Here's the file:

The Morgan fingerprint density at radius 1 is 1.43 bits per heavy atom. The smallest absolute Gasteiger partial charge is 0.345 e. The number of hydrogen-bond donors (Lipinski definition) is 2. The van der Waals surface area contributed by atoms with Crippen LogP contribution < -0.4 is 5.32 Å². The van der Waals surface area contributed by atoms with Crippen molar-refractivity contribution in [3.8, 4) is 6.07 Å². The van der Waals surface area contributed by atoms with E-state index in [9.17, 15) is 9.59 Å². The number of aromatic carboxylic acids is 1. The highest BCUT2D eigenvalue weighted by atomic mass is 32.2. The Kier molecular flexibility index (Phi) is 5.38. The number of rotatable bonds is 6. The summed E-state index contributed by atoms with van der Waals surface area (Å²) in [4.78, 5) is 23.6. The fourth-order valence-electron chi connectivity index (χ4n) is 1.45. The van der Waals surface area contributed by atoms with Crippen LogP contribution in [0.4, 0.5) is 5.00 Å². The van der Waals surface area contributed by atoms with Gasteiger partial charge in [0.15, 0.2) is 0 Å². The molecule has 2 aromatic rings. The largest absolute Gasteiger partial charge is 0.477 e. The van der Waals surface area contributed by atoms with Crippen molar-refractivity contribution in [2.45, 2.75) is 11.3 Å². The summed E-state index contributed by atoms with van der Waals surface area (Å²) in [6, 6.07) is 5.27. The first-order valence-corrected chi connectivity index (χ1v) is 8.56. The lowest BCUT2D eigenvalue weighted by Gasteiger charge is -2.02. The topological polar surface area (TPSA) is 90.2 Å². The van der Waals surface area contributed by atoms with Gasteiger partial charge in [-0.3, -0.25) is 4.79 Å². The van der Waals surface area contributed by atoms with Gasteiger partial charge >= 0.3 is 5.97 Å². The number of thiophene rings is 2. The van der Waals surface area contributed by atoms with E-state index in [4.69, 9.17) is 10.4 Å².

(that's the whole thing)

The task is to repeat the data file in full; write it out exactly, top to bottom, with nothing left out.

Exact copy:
The Morgan fingerprint density at radius 1 is 1.43 bits per heavy atom. The smallest absolute Gasteiger partial charge is 0.345 e. The number of hydrogen-bond donors (Lipinski definition) is 2. The van der Waals surface area contributed by atoms with Crippen LogP contribution < -0.4 is 5.32 Å². The van der Waals surface area contributed by atoms with Crippen molar-refractivity contribution in [3.8, 4) is 6.07 Å². The van der Waals surface area contributed by atoms with E-state index in [9.17, 15) is 9.59 Å². The number of aromatic carboxylic acids is 1. The highest BCUT2D eigenvalue weighted by atomic mass is 32.2. The Kier molecular flexibility index (Phi) is 5.38. The number of rotatable bonds is 6. The summed E-state index contributed by atoms with van der Waals surface area (Å²) in [4.78, 5) is 23.6. The fourth-order valence-electron chi connectivity index (χ4n) is 1.45. The van der Waals surface area contributed by atoms with Crippen LogP contribution in [0.4, 0.5) is 5.00 Å². The van der Waals surface area contributed by atoms with Gasteiger partial charge in [0.15, 0.2) is 0 Å². The molecule has 2 aromatic rings. The largest absolute Gasteiger partial charge is 0.477 e. The van der Waals surface area contributed by atoms with Crippen molar-refractivity contribution in [2.45, 2.75) is 11.3 Å². The summed E-state index contributed by atoms with van der Waals surface area (Å²) in [6, 6.07) is 5.27. The first-order valence-corrected chi connectivity index (χ1v) is 8.56. The lowest BCUT2D eigenvalue weighted by Gasteiger charge is -2.02. The topological polar surface area (TPSA) is 90.2 Å². The van der Waals surface area contributed by atoms with Gasteiger partial charge in [-0.3, -0.25) is 4.79 Å². The van der Waals surface area contributed by atoms with Gasteiger partial charge >= 0.3 is 5.97 Å². The number of thiophene rings is 2. The van der Waals surface area contributed by atoms with E-state index in [4.69, 9.17) is 10.4 Å².